Kaplan’s performance of “Otherside” was a near religious experience. The spare instrumentation: One mic (an old school piece I think the museum might have furnished?), guitar only, combined with the vocals of his guitarist, Kaleb, and his drummer, Noah, created an almost fragile audiological experience. I found myself, eyes closed, mouthing the words like a prayer as Avi’s voice washed over me. Every cleared throat and crumpled paper felt like a sacrilege, that only months of mindfulness training allowed me to dismiss. The video recording my husband took is now a treasured possession that I will be backing up in all the places to insure it is one of the last things I hear before exiting this life.
I often take the diversity of a crowd to indicate the excellence of the music. When people who might be uncomfortable in conversation, perhaps even proximity to one another, can gather peaceably to support an artist, then you know it’s gonna be good. When you show up to a concert and you feel like you are “the only one,” then it’s possible you are about to hear some lack luster nonsense that has pandered to a particular crowd by someone who can’t sustain attention with their vocals and thus will be creating a glitzy, overdone visual experience to distract from their lack of talent. Avi’s crowd runs the gamut, because all kinds of people can recognize true talent when they hear it.
But I was surprised by the seeming lethargy of my fellow concert goers. Many sat, like happy statues just soaking in Avi’s excellent tunes. I could not help but move and sing. When Avi announced his last song, many groaned. I didn’t. I told my husband before the show, “He won’t end the show without doing ‘House of the Rising Sun’ and ‘Change on the Rise.'” He hadn’t done either yet, so I just smiled, knowing the best was yet to come. After their “last” song, the stoic crowd was on its feet. I didn’t realize that only three hundred people could make so much noise.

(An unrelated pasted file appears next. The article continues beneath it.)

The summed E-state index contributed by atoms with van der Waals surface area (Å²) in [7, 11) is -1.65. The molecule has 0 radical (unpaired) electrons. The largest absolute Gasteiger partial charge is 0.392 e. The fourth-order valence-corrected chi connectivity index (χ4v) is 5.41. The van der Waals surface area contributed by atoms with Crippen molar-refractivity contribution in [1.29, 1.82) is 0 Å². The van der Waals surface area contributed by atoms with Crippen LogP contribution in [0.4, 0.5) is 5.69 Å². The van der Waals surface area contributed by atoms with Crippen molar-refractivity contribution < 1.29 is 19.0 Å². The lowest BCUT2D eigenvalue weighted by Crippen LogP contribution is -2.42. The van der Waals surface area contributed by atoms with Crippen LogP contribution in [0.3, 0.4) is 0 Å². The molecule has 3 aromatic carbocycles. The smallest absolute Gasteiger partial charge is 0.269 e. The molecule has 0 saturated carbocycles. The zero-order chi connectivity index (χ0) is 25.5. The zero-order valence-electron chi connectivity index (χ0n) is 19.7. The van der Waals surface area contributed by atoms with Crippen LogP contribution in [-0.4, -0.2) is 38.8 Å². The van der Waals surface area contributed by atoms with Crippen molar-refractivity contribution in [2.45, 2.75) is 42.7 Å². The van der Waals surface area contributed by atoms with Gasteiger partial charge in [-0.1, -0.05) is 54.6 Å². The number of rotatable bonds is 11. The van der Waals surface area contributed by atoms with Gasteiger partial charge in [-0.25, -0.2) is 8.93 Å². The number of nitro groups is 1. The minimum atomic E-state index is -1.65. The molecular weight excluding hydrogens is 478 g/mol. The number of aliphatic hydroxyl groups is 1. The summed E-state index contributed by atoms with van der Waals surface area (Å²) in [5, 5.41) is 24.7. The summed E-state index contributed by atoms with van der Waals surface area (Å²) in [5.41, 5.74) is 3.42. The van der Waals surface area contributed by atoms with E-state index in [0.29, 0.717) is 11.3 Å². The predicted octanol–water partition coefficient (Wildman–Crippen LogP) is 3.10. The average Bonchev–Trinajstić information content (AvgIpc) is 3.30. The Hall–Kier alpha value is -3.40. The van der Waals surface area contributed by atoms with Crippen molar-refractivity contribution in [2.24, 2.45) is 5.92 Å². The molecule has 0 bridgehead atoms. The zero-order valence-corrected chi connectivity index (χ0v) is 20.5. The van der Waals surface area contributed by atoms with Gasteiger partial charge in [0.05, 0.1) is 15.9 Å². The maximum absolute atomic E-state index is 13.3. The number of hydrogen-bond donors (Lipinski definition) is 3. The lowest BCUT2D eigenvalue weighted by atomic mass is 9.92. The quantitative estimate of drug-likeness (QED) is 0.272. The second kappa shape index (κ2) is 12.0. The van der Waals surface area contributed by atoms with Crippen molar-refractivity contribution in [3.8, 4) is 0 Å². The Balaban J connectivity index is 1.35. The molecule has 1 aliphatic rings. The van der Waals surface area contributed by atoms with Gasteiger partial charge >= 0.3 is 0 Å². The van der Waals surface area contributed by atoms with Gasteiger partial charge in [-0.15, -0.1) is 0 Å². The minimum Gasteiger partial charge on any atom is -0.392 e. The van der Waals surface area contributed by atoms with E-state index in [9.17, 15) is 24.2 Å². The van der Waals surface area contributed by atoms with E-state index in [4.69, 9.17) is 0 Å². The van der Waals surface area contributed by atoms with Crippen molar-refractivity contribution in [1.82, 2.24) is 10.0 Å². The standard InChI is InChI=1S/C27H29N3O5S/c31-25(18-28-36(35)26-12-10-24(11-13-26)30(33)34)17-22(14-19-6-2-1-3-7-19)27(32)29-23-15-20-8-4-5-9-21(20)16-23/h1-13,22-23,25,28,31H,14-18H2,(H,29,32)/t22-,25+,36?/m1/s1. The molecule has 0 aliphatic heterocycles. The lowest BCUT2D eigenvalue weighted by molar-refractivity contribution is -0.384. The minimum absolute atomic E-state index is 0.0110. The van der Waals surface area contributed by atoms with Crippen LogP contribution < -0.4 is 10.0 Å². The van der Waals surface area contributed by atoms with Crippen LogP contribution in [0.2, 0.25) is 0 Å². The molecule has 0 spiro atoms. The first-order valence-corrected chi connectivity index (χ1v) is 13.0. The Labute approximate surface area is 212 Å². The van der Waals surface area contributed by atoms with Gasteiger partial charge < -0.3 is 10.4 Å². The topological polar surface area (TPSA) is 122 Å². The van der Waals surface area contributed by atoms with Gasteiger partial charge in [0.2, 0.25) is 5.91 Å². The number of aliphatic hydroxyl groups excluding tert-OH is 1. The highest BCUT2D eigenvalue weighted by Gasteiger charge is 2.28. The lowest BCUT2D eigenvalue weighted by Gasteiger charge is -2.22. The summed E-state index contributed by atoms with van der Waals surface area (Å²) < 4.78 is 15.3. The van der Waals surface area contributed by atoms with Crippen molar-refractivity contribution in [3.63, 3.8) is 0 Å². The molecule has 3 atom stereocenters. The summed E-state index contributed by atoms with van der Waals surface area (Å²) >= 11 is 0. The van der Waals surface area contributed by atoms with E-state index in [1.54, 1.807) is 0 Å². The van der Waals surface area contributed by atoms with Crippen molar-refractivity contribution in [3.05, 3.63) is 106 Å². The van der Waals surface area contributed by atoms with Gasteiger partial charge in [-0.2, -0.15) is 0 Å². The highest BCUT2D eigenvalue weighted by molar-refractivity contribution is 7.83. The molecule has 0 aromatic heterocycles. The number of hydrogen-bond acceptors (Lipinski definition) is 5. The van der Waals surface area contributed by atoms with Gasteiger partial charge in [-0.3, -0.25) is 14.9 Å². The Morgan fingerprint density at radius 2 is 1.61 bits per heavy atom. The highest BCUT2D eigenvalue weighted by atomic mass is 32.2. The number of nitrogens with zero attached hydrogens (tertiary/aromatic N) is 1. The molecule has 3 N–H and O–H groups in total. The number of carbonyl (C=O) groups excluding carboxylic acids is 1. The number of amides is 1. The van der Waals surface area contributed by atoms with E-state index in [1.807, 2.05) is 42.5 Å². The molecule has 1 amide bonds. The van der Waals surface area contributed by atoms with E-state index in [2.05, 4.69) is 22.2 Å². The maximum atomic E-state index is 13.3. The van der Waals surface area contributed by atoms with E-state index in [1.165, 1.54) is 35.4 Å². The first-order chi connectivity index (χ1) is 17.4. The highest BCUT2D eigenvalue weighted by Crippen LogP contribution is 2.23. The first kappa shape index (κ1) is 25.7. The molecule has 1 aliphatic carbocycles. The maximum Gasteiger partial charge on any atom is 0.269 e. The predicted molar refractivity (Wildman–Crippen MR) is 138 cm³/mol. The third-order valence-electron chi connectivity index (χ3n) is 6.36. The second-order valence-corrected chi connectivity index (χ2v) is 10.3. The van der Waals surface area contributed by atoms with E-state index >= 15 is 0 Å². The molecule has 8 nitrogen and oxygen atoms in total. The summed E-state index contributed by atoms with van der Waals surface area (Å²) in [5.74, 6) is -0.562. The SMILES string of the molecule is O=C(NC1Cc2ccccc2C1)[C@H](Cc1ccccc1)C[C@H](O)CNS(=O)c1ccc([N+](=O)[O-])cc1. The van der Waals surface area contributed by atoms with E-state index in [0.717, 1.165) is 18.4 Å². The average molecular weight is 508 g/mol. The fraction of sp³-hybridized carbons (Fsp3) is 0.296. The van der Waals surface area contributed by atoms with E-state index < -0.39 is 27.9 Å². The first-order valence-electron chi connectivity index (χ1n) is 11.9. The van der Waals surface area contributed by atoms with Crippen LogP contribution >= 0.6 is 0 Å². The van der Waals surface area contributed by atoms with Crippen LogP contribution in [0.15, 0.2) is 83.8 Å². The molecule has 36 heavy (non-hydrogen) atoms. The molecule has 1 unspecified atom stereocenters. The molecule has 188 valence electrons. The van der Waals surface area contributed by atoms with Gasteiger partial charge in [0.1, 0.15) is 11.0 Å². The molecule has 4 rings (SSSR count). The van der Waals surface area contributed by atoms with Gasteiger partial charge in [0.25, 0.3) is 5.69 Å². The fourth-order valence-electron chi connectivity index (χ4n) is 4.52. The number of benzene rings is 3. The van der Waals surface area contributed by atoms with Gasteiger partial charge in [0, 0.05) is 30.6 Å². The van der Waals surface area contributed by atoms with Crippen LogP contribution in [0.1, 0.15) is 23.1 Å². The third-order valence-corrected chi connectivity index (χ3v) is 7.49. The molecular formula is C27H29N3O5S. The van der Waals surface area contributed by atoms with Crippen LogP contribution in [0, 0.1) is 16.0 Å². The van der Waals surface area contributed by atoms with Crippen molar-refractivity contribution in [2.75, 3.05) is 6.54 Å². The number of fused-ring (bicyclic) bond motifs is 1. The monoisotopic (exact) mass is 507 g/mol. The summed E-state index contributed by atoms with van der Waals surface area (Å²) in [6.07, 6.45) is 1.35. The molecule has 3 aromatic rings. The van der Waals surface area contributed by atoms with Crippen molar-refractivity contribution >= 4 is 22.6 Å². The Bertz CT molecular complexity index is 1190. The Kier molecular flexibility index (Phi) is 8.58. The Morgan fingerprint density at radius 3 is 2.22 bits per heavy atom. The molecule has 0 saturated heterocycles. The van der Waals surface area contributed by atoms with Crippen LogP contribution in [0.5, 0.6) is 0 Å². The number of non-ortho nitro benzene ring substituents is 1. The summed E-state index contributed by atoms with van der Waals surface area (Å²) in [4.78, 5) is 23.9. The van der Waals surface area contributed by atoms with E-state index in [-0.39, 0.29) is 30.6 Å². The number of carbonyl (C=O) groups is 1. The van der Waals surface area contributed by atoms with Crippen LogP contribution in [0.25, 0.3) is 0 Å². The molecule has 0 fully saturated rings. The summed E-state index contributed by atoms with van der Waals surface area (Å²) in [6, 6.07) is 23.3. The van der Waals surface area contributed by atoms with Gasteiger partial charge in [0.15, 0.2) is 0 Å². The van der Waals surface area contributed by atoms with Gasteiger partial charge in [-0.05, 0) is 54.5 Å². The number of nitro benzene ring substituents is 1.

I flatter myself, though I’m sure I wasn’t alone, that I started the chant, “Avi! Avi!” that drew the band back out to finish the night. I think I grabbed my husband’s arm and shook it violently, gesticulating wildly toward the stage like a child encountering Mickey as Disneyland, as he started in on “House of the Rising Sun.” After that, I refused to sit with the rest of the oh so polite patrons. I knew that there was only one way to show the respect I had for the power of his last number, and that was on my feet singing at the top of my lungs, stage side. I loved it.
We had to beat the crowds out of the parking lot, with a babysitter to rescue from our brood, and over an hour’s drive home. The only improvement on the night I can imagine would be to shake his hand, and his band’s, and say the only thing one artist can say to another, “Thank you.”
So if you, Mr. Kaplan, have found your way here (come on, Google alerts!), please let me say, “Thank you.”
We have been fans since the days of Pentatonix. No shade thrown, we are still fans, but it became obvious to us when you left that we had been fans of them because of you. Thank you for having the courage to step away from the identity you were handed, one that could have been lucrative in the future, to reconnect with yourself. Thank you for sharing that self with the world, even in the evolutionary period of “Avi and the Sequoias.” It gave us hope that there would be more of you in the future. Thank you for “Otherside” and “It Knows Me” and ‘I’ll Get By.” They’ve meant more to us than you can ever know. Thank you for giving us music we love to sing with our children. When we explained that we got to hear you sing “Change on the Rise” last night, they gaped and wanted to know why we hadn’t taken them, too.
Most of all, thank you for being human and for being an artist. The world would be a bleaker place without your voice.
I aspire to write with the same power and emotional evocation.